Seminars & Colloquia
Department of Computer Science, Johns Hopkins University
"Scaling Intrusion-Tolerant Replication to Wide Area Networks"
Friday March 24, 2006 02:00 PM
Location: 3211, EB-II NCSU Centennial Campus
(Visitor parking instructions)
However well we protect our systems, there is always a chance they will be penetrated. Constructing practical distributed systems that achieve their goals even after being penetrated is a challenge. During the last few years, there has been considerable progress in the design of intrusion-tolerant (Byzantine) replication systems. The current state of the art can perform well on small scale systems that are usually confined to local area networks (under some assumptions).
This talk presents the first hierarchical Byzantine replication architecture tailored to systems that span multiple wide area sites, each consisting of several replicas. The new architecture dramatically improves system performance (latency and throughput), availability, and manageability, for the price of extra hardware. This work is a first step toward closing the practicality gap between fault-tolerant replication and intrusion-tolerant replication over wide area networks.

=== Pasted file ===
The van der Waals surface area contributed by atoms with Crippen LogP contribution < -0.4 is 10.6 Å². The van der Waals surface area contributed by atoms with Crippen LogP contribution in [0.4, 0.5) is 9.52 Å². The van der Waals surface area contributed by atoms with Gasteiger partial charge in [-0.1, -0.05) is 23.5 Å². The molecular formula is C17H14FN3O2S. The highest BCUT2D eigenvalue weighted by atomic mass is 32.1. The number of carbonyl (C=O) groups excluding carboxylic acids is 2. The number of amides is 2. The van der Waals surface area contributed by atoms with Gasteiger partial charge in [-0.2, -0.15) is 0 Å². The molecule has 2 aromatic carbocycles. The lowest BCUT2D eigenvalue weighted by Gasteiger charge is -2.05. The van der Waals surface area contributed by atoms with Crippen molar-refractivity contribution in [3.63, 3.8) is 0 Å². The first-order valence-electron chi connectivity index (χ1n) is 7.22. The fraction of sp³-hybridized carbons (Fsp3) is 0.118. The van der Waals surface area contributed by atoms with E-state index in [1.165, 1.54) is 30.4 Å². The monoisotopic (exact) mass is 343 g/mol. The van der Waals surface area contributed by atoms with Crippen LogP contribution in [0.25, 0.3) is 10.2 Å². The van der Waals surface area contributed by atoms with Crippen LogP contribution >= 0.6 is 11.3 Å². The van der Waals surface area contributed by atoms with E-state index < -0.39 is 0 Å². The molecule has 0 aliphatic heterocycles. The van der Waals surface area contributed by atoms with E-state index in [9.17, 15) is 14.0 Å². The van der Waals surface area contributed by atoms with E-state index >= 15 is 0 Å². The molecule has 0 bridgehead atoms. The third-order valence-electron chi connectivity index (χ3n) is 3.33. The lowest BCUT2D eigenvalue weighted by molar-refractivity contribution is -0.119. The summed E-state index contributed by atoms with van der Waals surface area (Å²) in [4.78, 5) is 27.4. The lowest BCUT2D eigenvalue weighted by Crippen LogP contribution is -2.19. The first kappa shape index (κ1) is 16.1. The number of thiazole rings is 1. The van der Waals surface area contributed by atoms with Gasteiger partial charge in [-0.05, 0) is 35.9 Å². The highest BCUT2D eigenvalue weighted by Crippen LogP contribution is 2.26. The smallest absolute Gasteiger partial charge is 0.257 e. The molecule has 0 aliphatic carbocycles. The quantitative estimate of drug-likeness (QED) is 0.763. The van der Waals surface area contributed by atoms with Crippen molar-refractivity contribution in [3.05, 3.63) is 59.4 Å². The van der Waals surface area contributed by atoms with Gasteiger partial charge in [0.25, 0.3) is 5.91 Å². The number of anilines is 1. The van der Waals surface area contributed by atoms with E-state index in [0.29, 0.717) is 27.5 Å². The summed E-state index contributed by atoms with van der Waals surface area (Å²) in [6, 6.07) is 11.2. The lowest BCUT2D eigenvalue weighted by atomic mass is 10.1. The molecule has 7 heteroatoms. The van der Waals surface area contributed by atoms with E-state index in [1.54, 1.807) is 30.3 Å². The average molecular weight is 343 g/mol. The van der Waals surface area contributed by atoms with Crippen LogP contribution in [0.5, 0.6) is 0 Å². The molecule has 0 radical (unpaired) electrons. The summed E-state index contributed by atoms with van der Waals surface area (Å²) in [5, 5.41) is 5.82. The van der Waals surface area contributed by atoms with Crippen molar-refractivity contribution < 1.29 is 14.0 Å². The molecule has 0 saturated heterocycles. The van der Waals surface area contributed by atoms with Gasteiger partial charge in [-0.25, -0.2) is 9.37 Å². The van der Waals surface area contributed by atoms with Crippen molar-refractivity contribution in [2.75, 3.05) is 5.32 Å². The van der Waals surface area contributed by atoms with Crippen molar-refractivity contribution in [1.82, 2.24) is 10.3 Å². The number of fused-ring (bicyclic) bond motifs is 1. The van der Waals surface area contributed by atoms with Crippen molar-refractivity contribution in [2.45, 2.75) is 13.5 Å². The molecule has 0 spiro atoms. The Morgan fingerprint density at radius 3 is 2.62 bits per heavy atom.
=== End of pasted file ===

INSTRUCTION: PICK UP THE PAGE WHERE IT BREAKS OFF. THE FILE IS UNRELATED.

Short Bio: Yair Amir is a professor of computer science at Johns Hopkins University, heading the Distributed Systems and Networks lab (www.dsn.jhu.edu). His research goal is to understand the challenges, invent algorithms, and construct software tools that enable high performance, robust, secure and survivable distributed systems. Yair is the creator of the SMesh wireless backbone (www.smesh.org), the Spines overlay network (www.spines.org), the Wackamole and Backhand N-way failover and load balancing projects (www.backhand.org), and the Spread and Secure Spread toolkits (www.spread.org). These systems are deployed in thousands of mission critical systems, are included in commercial products, and are used for research and teaching in universities and research labs around the world.
Host: Douglas Reeves, Computer Science, NCSU
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